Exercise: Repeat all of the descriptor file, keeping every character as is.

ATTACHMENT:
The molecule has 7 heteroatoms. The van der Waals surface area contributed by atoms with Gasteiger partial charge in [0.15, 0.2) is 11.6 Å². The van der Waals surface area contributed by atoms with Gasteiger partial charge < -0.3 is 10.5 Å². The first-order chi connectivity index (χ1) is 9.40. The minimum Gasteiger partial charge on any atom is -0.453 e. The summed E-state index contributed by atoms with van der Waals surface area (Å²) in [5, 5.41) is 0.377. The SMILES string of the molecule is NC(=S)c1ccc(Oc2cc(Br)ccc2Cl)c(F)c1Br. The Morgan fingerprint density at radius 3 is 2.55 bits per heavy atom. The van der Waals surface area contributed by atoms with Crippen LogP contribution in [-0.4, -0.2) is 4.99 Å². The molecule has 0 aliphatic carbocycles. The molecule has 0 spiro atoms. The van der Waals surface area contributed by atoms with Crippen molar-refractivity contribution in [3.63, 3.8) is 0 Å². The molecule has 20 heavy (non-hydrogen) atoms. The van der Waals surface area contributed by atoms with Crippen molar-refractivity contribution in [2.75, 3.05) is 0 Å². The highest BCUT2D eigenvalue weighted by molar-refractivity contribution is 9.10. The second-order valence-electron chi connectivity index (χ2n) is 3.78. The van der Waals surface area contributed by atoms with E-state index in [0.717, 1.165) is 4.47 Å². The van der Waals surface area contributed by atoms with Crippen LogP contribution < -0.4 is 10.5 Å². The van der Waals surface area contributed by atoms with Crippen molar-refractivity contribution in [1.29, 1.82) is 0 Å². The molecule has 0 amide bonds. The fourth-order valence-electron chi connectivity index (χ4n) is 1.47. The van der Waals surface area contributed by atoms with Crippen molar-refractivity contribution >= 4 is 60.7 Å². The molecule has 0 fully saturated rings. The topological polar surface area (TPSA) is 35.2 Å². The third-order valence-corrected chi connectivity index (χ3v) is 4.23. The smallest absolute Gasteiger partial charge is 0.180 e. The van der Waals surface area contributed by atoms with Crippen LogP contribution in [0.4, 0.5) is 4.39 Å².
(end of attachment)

The molecule has 7 heteroatoms. The van der Waals surface area contributed by atoms with Gasteiger partial charge in [0.15, 0.2) is 11.6 Å². The van der Waals surface area contributed by atoms with Gasteiger partial charge < -0.3 is 10.5 Å². The first-order chi connectivity index (χ1) is 9.40. The minimum Gasteiger partial charge on any atom is -0.453 e. The summed E-state index contributed by atoms with van der Waals surface area (Å²) in [5, 5.41) is 0.377. The SMILES string of the molecule is NC(=S)c1ccc(Oc2cc(Br)ccc2Cl)c(F)c1Br. The Morgan fingerprint density at radius 3 is 2.55 bits per heavy atom. The van der Waals surface area contributed by atoms with Crippen LogP contribution in [-0.4, -0.2) is 4.99 Å². The molecule has 0 aliphatic carbocycles. The molecule has 0 spiro atoms. The van der Waals surface area contributed by atoms with Crippen molar-refractivity contribution in [3.63, 3.8) is 0 Å². The molecule has 20 heavy (non-hydrogen) atoms. The van der Waals surface area contributed by atoms with Crippen molar-refractivity contribution in [2.75, 3.05) is 0 Å². The highest BCUT2D eigenvalue weighted by molar-refractivity contribution is 9.10. The second-order valence-electron chi connectivity index (χ2n) is 3.78. The van der Waals surface area contributed by atoms with E-state index in [0.717, 1.165) is 4.47 Å². The van der Waals surface area contributed by atoms with Crippen LogP contribution < -0.4 is 10.5 Å². The van der Waals surface area contributed by atoms with Crippen molar-refractivity contribution in [1.29, 1.82) is 0 Å². The molecule has 0 amide bonds. The fourth-order valence-electron chi connectivity index (χ4n) is 1.47. The van der Waals surface area contributed by atoms with Crippen molar-refractivity contribution >= 4 is 60.7 Å². The molecule has 0 fully saturated rings. The topological polar surface area (TPSA) is 35.2 Å². The third-order valence-corrected chi connectivity index (χ3v) is 4.23. The smallest absolute Gasteiger partial charge is 0.180 e. The van der Waals surface area contributed by atoms with Crippen LogP contribution in [0.4, 0.5) is 4.39 Å².